inspire confidence as staff will be the de facto arbiter of policy interpretation. The impact
of these interpretations appears enhanced with the new bylaw. This becomes even more
worrisome as a “clean” development permit (one with no variances) no matter the size,
does not go to public comment at Council (only to Committee of the Whole after an
extremely short public notification period).

In order to maintain Council discretion and community consultation on applications that
are extremely large, the DRA suggests a maximum building size be included if Council
wishes to adopt the proposed bylaw. This would allow the originally promoted
housekeeping aims of the new bylaw to proceed but would maintain Council discretion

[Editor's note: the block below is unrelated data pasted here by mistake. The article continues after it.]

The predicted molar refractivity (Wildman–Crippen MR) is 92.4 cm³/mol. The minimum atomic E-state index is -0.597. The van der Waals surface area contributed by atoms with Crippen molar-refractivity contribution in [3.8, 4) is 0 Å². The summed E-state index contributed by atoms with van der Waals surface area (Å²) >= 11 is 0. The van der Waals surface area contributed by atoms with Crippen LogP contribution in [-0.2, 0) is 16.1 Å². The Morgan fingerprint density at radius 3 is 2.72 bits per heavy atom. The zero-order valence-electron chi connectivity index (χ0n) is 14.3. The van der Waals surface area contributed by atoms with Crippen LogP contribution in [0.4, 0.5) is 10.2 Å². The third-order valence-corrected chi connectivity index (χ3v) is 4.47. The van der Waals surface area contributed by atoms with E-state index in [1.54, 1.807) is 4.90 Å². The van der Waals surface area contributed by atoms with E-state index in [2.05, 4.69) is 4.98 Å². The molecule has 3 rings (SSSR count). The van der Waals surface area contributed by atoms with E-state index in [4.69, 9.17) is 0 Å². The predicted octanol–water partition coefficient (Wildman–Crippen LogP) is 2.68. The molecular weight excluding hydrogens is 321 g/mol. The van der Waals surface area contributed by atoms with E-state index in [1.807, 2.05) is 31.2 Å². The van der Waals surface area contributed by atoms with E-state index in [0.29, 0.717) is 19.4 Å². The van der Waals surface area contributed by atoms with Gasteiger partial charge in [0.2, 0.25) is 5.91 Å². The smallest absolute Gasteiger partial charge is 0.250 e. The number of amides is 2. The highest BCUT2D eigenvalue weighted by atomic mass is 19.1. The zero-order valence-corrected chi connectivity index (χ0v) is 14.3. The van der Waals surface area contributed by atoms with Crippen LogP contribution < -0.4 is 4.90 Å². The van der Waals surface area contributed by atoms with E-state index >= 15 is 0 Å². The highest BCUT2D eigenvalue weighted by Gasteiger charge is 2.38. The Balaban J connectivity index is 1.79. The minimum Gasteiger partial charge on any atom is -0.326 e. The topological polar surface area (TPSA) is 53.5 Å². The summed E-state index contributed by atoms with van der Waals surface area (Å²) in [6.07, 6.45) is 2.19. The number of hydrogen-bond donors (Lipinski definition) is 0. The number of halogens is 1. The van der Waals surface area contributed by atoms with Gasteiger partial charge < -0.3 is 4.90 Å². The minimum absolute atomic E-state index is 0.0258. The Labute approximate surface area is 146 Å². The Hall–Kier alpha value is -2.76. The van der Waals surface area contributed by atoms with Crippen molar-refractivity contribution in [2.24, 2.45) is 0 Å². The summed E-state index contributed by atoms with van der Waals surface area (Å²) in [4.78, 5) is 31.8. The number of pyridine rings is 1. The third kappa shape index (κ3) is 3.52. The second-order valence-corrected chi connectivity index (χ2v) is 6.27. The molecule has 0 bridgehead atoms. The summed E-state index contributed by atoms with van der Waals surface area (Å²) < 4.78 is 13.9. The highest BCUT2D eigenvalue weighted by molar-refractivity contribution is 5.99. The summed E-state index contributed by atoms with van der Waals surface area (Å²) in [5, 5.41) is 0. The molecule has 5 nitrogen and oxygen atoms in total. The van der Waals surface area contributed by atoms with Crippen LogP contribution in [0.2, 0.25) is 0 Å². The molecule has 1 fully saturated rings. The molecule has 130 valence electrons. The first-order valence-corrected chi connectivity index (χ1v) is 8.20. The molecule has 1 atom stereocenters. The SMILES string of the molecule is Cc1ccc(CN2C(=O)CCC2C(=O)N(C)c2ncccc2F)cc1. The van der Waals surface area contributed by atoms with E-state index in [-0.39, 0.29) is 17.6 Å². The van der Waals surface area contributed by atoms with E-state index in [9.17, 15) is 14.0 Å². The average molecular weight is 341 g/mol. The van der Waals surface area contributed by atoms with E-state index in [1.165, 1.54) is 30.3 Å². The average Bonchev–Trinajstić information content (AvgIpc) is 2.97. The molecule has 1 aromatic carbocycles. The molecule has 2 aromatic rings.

over what would be large and impactful applications. A maximum building size would not
prohibit large developments but simply trigger a zoning amendment that would then
allow for both public consultation and Council discretion. Existing large buildings need
not be “down-zoned” but could simply be grandfathered through the “special regulations”
that are currently proposed to protect existing entitlements.

Example in Old Town
The DRALUC has identified several specific properties that we expect could have a
substantial impact on our community by reclassification under the Zoning Bylaw 2017.
One specific example are the adjoining properties all owned by a single landowner that
make up about half a city block at Fisgard, Store and Herald Streets. The current uses
are parking lots and unprotected low-rise buildings. You can see on the attached map